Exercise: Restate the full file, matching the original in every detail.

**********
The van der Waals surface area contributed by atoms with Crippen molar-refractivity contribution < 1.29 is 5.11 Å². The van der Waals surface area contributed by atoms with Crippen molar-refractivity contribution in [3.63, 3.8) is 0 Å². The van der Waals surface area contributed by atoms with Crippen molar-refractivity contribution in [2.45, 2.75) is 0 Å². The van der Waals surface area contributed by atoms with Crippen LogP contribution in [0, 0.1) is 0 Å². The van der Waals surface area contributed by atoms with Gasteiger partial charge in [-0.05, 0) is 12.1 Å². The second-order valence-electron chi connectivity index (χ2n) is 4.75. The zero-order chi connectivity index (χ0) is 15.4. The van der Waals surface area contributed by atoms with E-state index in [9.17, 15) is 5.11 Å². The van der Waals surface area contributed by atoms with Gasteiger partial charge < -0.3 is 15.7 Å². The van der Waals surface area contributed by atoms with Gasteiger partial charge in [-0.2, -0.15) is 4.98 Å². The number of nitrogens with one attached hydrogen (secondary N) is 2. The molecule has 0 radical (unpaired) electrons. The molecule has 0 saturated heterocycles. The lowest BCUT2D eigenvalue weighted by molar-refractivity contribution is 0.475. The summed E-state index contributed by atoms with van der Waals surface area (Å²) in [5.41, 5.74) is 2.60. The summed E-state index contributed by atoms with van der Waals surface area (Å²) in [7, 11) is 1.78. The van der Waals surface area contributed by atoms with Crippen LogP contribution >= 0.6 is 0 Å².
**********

The van der Waals surface area contributed by atoms with Crippen molar-refractivity contribution < 1.29 is 5.11 Å². The van der Waals surface area contributed by atoms with Crippen molar-refractivity contribution in [3.63, 3.8) is 0 Å². The van der Waals surface area contributed by atoms with Crippen molar-refractivity contribution in [2.45, 2.75) is 0 Å². The van der Waals surface area contributed by atoms with Crippen LogP contribution in [0, 0.1) is 0 Å². The van der Waals surface area contributed by atoms with Gasteiger partial charge in [-0.05, 0) is 12.1 Å². The second-order valence-electron chi connectivity index (χ2n) is 4.75. The zero-order chi connectivity index (χ0) is 15.4. The van der Waals surface area contributed by atoms with E-state index in [9.17, 15) is 5.11 Å². The van der Waals surface area contributed by atoms with Gasteiger partial charge < -0.3 is 15.7 Å². The van der Waals surface area contributed by atoms with Gasteiger partial charge in [-0.2, -0.15) is 4.98 Å². The number of nitrogens with one attached hydrogen (secondary N) is 2. The molecule has 0 radical (unpaired) electrons. The molecule has 0 saturated heterocycles. The lowest BCUT2D eigenvalue weighted by molar-refractivity contribution is 0.475. The summed E-state index contributed by atoms with van der Waals surface area (Å²) in [5.41, 5.74) is 2.60. The summed E-state index contributed by atoms with van der Waals surface area (Å²) in [7, 11) is 1.78. The van der Waals surface area contributed by atoms with Crippen LogP contribution >= 0.6 is 0 Å².